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    Future wireless networks will offer near-ubiquitous high-bandwidth communications to mobile users. In addition, the accurate position of users will be known, either through network services or via additional sensing devices such as GPS. These characteristics of future mobile environments will enable the development of location-aware and, more generally, context-sensitive applications. In an attempt to explore the system, application, and user issues associated with the development and deployment of such applications, we began to develop the Lancaster GUIDE system in early 1997, finishing the first phase of the project in 1999. In its entirety, GUIDE comprises a citywide wireless network based on 802.11, a context-sensitive tour guide application with, crucially, significant content, and a set of supporting distributed systems services. Uniquely in the field, GUIDE has been evaluated using members of the general public, and we have gained significant experience in the design of usable context-sensitive applications. We focus on the applications and supporting infrastructure that will form part of GUIDE II, the successor to the GUIDE system. These developments are designed to expand GUIDE outside the tour guide domain, and to provide applications and services for residents of the city of Lancaster, offering a vision of the future mobile environments that will emerge once ubiquitous high-bandwidth coverage is available in most cities

    More Challenges to RF Democrats: Interview with Father Gleb Bakunin

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    Private Ordering and Orphan Works: Our Least Worst Hope?

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    The political capture of copyright law by industry groups has inadvertently led to orphan works problems arising in less organized industries, such as publishing. Google Book Search (GBS) is a prime example of how private ordering can circumvent legislative inefficiencies. Digital technologies such as GBS can open up a new business model for publishers and other content industries, centered around aggregated rights holdings. However, the economic inertia that private ordering represents may pose a threat to the knowledge-oriented goals of copyright law

    Measurement: everywhere and nowhere in secondary mathematics

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    School mathematics is commonly structured into number, algebra, geometry and statistics. This raises the issue of where to place ideas within the topic of measurement since some aspects of measurement (such as measuring length or area) have a geometrical component, while other aspects of measurement (such as time or money) are about number. Furthermore, when actual measures are unknown, relationships between measures can be expressed – and this is one of the roots of algebra. Additionally, probability can be thought of as a form of measure (of uncertainty) and the various measures of data variation, such as standard deviation, can also be viewed as a form of measurement. All these considerations mean that the placing of measurement in the mathematics curriculum can be problematic for curriculum designers and policy makers; and equally tricky for teachers to teach in the most effective way. Informed by a review of the research basis for teaching key ideas in secondary school mathematics, this paper argues that measurement is both everywhere and nowhere in secondary mathematics; that is, measurement occurs across the topics that comprise secondary school mathematics, but the ideas of measurement are so scattered that the teaching of measurement in secondary school mathematics may lack some focus that might store up problems for learners as they progress with mathematics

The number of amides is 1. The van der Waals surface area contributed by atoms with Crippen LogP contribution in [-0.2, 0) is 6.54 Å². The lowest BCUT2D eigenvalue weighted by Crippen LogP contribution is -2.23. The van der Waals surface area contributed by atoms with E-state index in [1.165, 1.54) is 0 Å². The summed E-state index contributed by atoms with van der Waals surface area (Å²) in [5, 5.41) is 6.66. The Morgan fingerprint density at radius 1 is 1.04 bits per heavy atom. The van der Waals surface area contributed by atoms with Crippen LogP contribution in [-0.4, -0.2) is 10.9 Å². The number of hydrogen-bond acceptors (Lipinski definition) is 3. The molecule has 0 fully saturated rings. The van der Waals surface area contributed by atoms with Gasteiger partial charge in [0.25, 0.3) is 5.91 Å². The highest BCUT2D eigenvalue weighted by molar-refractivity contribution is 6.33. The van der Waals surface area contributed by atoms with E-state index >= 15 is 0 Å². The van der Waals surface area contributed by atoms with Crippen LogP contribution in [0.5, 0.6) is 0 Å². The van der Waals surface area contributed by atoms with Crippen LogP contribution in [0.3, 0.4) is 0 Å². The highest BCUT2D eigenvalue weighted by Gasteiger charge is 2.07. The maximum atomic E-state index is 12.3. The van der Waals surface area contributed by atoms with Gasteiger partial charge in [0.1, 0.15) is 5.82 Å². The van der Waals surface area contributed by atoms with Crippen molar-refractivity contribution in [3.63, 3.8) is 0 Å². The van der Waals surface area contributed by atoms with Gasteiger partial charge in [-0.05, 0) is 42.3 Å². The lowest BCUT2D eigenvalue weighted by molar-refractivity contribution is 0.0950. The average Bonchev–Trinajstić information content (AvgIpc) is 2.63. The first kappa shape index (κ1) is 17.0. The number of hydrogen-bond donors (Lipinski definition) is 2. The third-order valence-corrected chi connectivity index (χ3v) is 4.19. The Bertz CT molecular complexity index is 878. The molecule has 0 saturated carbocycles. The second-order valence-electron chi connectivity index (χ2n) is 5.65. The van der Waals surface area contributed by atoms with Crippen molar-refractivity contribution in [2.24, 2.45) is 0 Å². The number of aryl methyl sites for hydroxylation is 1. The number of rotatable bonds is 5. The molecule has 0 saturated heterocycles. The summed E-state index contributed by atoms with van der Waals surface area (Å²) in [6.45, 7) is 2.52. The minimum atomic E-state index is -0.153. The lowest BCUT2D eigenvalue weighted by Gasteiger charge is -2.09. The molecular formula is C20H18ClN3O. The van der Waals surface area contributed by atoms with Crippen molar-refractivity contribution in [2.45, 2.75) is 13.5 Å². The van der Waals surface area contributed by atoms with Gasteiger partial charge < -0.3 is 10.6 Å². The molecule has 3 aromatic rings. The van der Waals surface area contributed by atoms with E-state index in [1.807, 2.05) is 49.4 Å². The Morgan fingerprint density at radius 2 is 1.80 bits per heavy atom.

Status and Prospects of Planetary Transit Searches: Hot Jupiters Galore

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    The first transiting extrasolar planet, orbiting HD209458, was a Doppler wobble planet before its transits were discovered with a 10 cm CCD camera. Wide-angle CCD cameras, by monitoring in parallel the light curves of tens of thousands of stars, should find hot Jupiter transits much faster than the Doppler wobble method. The discovery rate could easily rise by a factor 10. The sky holds perhaps 1000 hot Jupiters transiting stars brighter than V=13. These are bright enough for follow-up radial velocity studies to measure planet masses to go along with the radii from the transit light curves. I derive scaling laws for the discovery potential of ground-based transit searches, and use these to assess over two dozen planetary transit surveys currently underway. The main challenge lies in calibrating small systematic errors that limit the accuracy of CCD photometry at milli-magnitude levels. Promising transit candidates have been reported by several groups, and many more are sure to follow.Comment: To appear in: Scientific Frontiers in Research on Extrasolar Planets, 18-21 Jun 2002, Washington D.C., ASP Conference Series Vol ???, 2003, D.Deming and S.Seager, eds v2: update notes ogle-tr-56b discover